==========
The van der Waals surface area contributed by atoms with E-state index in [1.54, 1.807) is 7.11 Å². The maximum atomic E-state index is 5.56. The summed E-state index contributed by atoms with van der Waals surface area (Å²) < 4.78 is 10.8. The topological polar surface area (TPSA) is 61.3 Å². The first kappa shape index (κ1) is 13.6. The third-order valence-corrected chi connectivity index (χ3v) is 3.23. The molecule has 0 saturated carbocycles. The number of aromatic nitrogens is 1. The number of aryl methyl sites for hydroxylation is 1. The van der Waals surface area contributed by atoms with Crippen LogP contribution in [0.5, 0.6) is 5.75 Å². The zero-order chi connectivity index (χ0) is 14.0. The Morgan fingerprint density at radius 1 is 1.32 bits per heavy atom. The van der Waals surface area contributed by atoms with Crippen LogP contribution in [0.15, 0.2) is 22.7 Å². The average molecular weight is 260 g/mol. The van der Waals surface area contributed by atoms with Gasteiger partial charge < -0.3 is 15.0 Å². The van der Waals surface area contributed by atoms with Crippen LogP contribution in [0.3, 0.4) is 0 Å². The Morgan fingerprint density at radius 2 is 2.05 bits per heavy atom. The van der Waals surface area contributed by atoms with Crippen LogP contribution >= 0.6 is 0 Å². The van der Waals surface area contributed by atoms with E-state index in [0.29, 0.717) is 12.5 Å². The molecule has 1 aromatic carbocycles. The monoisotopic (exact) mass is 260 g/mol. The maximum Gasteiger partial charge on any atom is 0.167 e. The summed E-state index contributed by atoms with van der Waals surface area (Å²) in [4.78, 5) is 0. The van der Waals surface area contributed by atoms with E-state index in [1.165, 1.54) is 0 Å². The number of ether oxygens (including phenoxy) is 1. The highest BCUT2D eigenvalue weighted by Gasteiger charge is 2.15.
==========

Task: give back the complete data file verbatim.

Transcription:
The van der Waals surface area contributed by atoms with E-state index in [1.54, 1.807) is 7.11 Å². The maximum atomic E-state index is 5.56. The summed E-state index contributed by atoms with van der Waals surface area (Å²) < 4.78 is 10.8. The topological polar surface area (TPSA) is 61.3 Å². The first kappa shape index (κ1) is 13.6. The third-order valence-corrected chi connectivity index (χ3v) is 3.23. The molecule has 0 saturated carbocycles. The number of aromatic nitrogens is 1. The number of aryl methyl sites for hydroxylation is 1. The van der Waals surface area contributed by atoms with Crippen LogP contribution in [0.5, 0.6) is 5.75 Å². The zero-order chi connectivity index (χ0) is 14.0. The Morgan fingerprint density at radius 1 is 1.32 bits per heavy atom. The van der Waals surface area contributed by atoms with Crippen LogP contribution in [0.15, 0.2) is 22.7 Å². The average molecular weight is 260 g/mol. The van der Waals surface area contributed by atoms with Gasteiger partial charge < -0.3 is 15.0 Å². The van der Waals surface area contributed by atoms with Crippen LogP contribution in [0.3, 0.4) is 0 Å². The Morgan fingerprint density at radius 2 is 2.05 bits per heavy atom. The van der Waals surface area contributed by atoms with Crippen LogP contribution >= 0.6 is 0 Å². The van der Waals surface area contributed by atoms with E-state index in [0.29, 0.717) is 12.5 Å². The molecule has 1 aromatic carbocycles. The monoisotopic (exact) mass is 260 g/mol. The maximum Gasteiger partial charge on any atom is 0.167 e. The summed E-state index contributed by atoms with van der Waals surface area (Å²) in [4.78, 5) is 0. The van der Waals surface area contributed by atoms with E-state index in [1.165, 1.54) is 0 Å². The number of ether oxygens (including phenoxy) is 1. The highest BCUT2D eigenvalue weighted by Gasteiger charge is 2.15.